Timeline for Trump's Tax Plan Gets New End-of-July Milestone

  • Legislative chief says goal is for details before month’s end
  • Mnuchin, others cite early September for unified proposals

Trump's Ambitious Tax Reform Timeline Faces Challenges

President Donald Trump’s top legislative aide said White House officials hope to have a unified plan for overhauling the U.S. tax code in place before Congress leaves Washington in August for a month-long recess -- adding a new element to an already complicated timeline.

White House legislative affairs chief Marc Short on Monday seemed to accelerate a schedule laid out by other Trump administration officials, including Treasury Secretary Steven Mnuchin. On Sunday, Mnuchin said on ABC’s “This Week” that Republicans intend to release a unified tax proposal “in the beginning of September” and pass it “before the end of this year.”

And on Saturday, White House spokeswoman Natalie Strom said administration officials feel “confident we will develop a unified plan by the fall.”

But Strom said Monday evening that Short’s comments align with officials’ prior statements. “We expect to have come to internal agreement on a framework for tax reform, so that legislation can be drafted during the August recess that we can roll out in early September, beginning the legislative process,” she said.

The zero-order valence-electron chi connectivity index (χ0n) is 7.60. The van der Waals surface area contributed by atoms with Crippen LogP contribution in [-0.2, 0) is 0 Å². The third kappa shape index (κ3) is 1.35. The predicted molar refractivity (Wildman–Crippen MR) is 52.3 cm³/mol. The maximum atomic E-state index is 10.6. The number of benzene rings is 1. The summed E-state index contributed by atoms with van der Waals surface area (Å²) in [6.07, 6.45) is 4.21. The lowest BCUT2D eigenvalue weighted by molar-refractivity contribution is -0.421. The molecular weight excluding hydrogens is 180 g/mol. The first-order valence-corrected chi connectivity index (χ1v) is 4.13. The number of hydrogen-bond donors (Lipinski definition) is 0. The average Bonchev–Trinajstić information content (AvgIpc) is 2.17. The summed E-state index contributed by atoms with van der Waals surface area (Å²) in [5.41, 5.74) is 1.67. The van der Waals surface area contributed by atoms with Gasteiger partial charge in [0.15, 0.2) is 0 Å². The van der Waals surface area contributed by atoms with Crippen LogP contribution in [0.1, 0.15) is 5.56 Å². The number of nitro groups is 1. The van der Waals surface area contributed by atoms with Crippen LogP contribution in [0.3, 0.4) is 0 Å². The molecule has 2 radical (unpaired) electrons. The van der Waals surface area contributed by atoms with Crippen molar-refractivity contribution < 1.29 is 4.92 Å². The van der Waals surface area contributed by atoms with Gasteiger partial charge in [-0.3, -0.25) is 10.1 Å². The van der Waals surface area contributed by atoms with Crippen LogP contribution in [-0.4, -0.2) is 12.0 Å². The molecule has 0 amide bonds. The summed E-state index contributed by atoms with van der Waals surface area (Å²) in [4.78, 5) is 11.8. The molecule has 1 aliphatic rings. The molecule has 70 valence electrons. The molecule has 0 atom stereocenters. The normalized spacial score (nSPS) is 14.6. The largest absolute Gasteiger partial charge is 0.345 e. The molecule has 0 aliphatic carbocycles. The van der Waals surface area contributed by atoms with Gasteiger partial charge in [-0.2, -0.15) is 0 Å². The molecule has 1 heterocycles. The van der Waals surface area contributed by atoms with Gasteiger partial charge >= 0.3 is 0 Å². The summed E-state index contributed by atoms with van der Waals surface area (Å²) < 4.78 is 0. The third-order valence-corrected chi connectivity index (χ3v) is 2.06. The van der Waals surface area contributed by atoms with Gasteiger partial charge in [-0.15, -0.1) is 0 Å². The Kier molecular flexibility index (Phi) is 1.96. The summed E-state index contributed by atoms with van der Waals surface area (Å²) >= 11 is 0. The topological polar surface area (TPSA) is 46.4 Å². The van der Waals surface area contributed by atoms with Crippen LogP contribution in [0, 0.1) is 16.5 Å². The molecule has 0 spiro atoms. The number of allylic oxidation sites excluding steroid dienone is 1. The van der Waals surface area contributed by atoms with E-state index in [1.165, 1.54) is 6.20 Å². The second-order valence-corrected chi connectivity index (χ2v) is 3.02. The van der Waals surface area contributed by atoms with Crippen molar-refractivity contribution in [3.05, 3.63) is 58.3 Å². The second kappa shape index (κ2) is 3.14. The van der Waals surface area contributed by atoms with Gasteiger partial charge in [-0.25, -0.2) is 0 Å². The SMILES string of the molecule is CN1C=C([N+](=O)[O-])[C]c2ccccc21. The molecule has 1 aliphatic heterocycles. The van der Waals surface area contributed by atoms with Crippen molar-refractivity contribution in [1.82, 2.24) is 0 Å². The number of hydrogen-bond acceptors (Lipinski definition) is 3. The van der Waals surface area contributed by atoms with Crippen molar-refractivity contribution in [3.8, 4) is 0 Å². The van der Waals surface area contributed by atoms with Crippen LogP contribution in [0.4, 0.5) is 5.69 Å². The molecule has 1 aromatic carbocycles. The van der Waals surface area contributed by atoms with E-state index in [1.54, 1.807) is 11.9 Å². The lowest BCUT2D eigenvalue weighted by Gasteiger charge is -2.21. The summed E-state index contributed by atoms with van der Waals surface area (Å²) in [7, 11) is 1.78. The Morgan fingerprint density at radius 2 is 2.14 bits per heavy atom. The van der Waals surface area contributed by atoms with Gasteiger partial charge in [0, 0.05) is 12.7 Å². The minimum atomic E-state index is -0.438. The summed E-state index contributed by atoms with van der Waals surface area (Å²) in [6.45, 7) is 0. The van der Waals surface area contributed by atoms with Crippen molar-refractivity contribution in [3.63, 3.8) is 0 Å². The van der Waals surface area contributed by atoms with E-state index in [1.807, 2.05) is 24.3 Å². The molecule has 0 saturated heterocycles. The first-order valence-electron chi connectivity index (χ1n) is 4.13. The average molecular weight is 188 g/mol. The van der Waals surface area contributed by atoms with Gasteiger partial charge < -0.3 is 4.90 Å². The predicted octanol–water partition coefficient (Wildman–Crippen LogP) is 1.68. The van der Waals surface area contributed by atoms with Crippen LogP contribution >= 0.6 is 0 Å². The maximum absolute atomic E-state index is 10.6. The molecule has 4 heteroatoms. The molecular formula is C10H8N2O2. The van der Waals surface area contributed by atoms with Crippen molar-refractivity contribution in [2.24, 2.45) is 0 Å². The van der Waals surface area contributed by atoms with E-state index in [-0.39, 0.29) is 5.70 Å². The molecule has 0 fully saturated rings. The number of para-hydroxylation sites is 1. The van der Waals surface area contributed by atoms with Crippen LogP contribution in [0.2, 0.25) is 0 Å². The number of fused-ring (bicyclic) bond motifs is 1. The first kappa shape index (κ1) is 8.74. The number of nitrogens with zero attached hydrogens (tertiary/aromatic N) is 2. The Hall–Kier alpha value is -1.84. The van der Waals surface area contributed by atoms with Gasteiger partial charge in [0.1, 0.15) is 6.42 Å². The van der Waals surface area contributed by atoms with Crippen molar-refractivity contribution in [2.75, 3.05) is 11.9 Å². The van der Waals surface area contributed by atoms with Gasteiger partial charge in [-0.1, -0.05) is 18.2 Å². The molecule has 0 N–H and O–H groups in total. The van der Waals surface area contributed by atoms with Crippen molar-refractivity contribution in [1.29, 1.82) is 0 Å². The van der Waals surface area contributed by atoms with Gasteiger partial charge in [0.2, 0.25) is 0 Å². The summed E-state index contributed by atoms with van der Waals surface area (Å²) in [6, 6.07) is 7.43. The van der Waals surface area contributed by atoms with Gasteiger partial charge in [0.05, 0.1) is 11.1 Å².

Even so, Short’s remarks added potential new urgency -- and complexity -- to an ambitious task that GOP leaders are eager to complete before election-year politics complicate the picture in 2018. Top congressional Republicans have been meeting privately with Mnuchin and Trump’s chief economic adviser, Gary Cohn, to try to arrive at a unified plan for tax legislation.

Congress’s Calendar

But officials have declined to reveal details about those discussions, and so far there’s no indication that they’ve answered basic questions, such as how deeply to cut tax rates or whether the lost revenue should be offset, and how. Moreover, lawmakers face a grueling calendar, beginning with an unfinished health-care bill and -- after the August break -- a series of deadlines in September and October to keep the government functioning and avert a default on U.S. debt.

Short, who addressed reporters during an off-camera briefing Monday, was asked whether the public would see something this week on taxes.

“The schedule -- I doubt it’d be this week,” he said. “I think hopefully before the August recess is when we have it locked in place.” He also said he’d hope that Congress would begin the process of considering actual legislation “when we return from August recess.”

— With assistance by Justin Sink

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